9. It really is best to start with a hill. I know, it sounds wrong but seriously, it's better that way.
10. When it's tough, remember that the pain will fade and you'll be proud of yourself when you get where you are going. There is nothing like the sense of achievement of doing something yourself so don't give up and remember numbers 3, 4 and 7 on the list!
The one last thing I suggest that you do if you think you might not even start the walk... that you'll find a way to back out. Do it for charity and get cash in before you start. Nothing like knowing people have paid cold hard cash to get you out the door.
In all seriousness. I could not have walked any of those 96 miles without some serious support.
My mum organised it all- where we would walk to and from each day. She set the pace so that we would get there on time and not totally exhausted. She booked the bunkhouses, organised food, bought the book and map... I may have had the idea to do the walk but she made it possible. She even put up with me whinging and moaning when I was beyond tired. Sorry mum.
Kris and Callum. Seriously, they are awesome. I love that they willingly came out and did this crazy plan with me. That they took turns to walk with me no matter how slow I got. That they carried my pack when I was exhausted. That Callum went back almost a mile to pick up a teddy bear that I dropped. That they too put up with my mumping and grumping. That they shared their Wham bars with me. They gave up time from their busy lives to help me complete my challenge and they did it with the best sense of humour ever.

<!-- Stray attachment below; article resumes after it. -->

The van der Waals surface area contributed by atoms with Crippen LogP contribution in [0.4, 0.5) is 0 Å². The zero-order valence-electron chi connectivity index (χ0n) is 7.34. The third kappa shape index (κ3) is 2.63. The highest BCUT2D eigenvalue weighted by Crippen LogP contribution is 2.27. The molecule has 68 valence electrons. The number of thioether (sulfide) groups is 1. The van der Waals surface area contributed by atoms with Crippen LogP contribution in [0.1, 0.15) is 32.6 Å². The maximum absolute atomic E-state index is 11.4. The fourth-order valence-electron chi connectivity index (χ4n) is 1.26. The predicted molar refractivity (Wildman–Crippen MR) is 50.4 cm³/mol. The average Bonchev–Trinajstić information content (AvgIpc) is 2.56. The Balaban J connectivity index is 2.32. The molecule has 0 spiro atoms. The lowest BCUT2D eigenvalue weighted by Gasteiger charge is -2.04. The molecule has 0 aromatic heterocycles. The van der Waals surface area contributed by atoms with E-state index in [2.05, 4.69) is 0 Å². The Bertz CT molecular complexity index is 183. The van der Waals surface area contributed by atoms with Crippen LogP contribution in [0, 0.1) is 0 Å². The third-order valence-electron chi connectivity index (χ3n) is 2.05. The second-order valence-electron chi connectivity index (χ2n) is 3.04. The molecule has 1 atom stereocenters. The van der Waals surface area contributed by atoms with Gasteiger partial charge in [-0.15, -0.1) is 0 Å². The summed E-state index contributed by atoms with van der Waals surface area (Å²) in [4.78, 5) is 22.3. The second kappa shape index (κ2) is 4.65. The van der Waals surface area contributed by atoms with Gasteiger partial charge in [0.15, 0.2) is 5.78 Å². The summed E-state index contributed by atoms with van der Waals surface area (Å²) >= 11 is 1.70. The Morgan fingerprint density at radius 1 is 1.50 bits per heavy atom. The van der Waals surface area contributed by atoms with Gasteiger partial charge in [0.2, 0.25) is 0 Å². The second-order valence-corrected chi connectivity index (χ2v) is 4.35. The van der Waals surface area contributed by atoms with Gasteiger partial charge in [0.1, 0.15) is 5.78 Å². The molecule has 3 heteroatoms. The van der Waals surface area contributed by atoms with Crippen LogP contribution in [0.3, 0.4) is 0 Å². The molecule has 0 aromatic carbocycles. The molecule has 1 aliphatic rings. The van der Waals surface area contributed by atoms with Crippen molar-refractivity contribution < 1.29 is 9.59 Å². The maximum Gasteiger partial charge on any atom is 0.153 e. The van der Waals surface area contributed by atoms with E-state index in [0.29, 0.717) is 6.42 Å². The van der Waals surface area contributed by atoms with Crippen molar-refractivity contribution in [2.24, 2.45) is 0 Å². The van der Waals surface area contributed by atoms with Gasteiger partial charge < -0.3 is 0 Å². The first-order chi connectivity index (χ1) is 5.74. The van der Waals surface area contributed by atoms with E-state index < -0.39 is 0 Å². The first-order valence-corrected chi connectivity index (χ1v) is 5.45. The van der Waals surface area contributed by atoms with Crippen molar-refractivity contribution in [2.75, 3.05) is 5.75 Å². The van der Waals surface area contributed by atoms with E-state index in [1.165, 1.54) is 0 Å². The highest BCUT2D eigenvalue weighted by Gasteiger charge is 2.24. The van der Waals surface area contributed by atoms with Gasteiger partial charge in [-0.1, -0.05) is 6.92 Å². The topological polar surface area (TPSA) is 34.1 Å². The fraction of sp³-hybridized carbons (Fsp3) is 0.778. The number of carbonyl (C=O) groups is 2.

Christopher. I couldn't ditch the kids for six days if he didn't take on the extra days and nights of watching and caring for the girls. He willingly washed and ironed all of my clothes between walks. Waterproofed my boots after each walk (and not a drop of water got into them!), ran me baths and drove all the way to Fort William to walk with us just to drive back home less than an hour after arriving. Now that's a husband to be proud of. Chris- I owe you big style.
Charlotte, Lexie and Minnie, it's hard to let your mummy go away for days when you only see her three days a week but you girls were so supportive and it makes me proud of you that you understand that I was doing it help Auntie Emma and all of the poorly babies that go to heaven. And thanks for coming to the end with me!
Selena. Thank you for not insisting that Callum give up the last few days of the walk so that you could have a proper honeymoon. Married less than a week and she let her new husband go and finish this so that I could complete my challenge. Welcome to the family! and Thanks for driving to Fort William and bringing the bubbly.
Donna. You don't get much time with Kris and you supported him and encouraged him.
Emma, Tommy and family. Emma was like a one woman supporting machine. It was an honour to do something for Catriona but to have her crazy support was even better. When Tony donated his tenner on the Way she updated this on facebook "Thanks Tony, random dude out walking, who passed Clair and sponsored her £10. £10 pays for a memory box so people like me have something to fill our empty arms when leaving the hospital with a broken heart and broken dreams, leaving behind our dead baby" It brought my big ole macho brothers to tears. What a reason to keep walking.
Everyone who sponsored me...I'm off to write about that now but lets just leave it at AWESOME.